Business Email Compromise: 3 Steps to Reduce Risk
Email has been a popular delivery of malware and risk for decades.The first phishing schemes took place in the 1990s, and phishing techniques have only become more sophisticated in the decades since. It’s particularly popular among criminals now; since 2019, the use of phishing scams has increased by 300%.
The reason for the increase? Despite the proliferation of easy-to-spot scams (Nigerian princes, for example) phishing works.
One of the most lucrative forms of phishing is business email compromise (BEC). According to the FBI, businesses worldwide lost more than $43 billion to BEC scams between July 2019 and December 2021. In fact, BEC scams made more money for threat actors than ransomware; In 2021, BEC attacks caused total losses of $2.4 billion in the US, while ransomware was the cause of just $49.2 million in losses the same year.
This article explores business email compromise, including what it is, why it’s used, and how you can reduce its impact on your organization.
What is Business Email Compromise?
Business email compromise, also called email account compromise (EAC), is a type of spear phishing. During a BEC attack, a threat actor impersonates someone within the victim’s trusted network, such as the CEO, an executive assistant, or a vendor.
The criminal engages in grooming behavior to set the target at ease, and then makes an urgent request, usually for business or financial information. The scammer will insist that the information is sent immediately, or there will be consequences such as a lost opportunity, or a legal impact to the company.
Criminals use BEC scams to steal personal information, finances, and credentials. They’re often after cryptocurrency, thanks to anonymity and speed of crypto transactions.
What tactics do BEC scammers use?
- Spear phishing: Spear phishing attacks are highly targeted. A criminal researches a company, its leadership, its employees, and the vendors the company does business with. They then create messages that look like they’re from a trusted person to trick victims into revealing confidential information.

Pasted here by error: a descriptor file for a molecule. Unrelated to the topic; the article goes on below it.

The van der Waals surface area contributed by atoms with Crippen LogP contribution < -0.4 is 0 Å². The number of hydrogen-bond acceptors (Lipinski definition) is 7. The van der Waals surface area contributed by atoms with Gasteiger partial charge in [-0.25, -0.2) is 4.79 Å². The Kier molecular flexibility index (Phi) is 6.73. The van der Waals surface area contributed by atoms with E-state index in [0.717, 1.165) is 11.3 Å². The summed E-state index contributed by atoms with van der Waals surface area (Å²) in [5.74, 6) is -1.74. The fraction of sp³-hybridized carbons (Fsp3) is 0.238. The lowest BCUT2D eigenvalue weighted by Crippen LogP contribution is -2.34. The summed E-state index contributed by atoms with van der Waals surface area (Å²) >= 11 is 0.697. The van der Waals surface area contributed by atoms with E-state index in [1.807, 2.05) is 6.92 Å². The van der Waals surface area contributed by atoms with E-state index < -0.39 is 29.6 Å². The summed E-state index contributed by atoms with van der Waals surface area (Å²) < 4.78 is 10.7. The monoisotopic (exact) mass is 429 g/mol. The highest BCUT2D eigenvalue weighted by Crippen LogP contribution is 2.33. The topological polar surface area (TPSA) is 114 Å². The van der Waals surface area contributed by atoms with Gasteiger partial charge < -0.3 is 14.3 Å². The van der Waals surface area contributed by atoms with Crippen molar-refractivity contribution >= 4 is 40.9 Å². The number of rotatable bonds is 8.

- Malware: By using malware to spy on legitimate conversations and email threads, attackers can slip into a conversation, posing as one of the legitimate participants. They can also learn valuable information about the inner workings of a company, such as when and how invoices are submitted or paid.
- Spoofing: By using an email address that’s just one or two letters off from a real address, spoofers hope they can start a conversation with a target without the target noticing that the email address isn’t quite right.
- Using legitimate emails: Compromising a legitimate email account allows an attacker to use that account to send messages without fear of being discovered.
What are some examples of business email compromise?
The aim of all BEC scams is to trick a mark into divulging sensitive information, but because each scam is tailored to its target, they may look different:
- A contractor with your department sends an updated invoice from a slightly different email address.
- A CEO emails employees in the company’s financial department, asking them to transfer payments to a new account number.
- A CEO asks her executive assistant to purchase several gift cards to send out as employee rewards and asks for the serial numbers so she can email them out.
- During the COVID lockdown, a company executive emails employees requesting urgent, confidential wire transfers to cover costs due to unexpected issues arising from COVID-19.
Why/How BEC Has Increased Over the Years
BEC has become a go-to attack for cybercriminals in recent years, with attacks rising by 175% in the last two years.There are a few key reasons for this.
Information is easily accessible
Thanks to social media and platforms like LinkedIn, researching your employees and company is easier than ever. Social engineers use that information as well as the information they find on your website and the sites of your vendor to build scams targeting specific employees.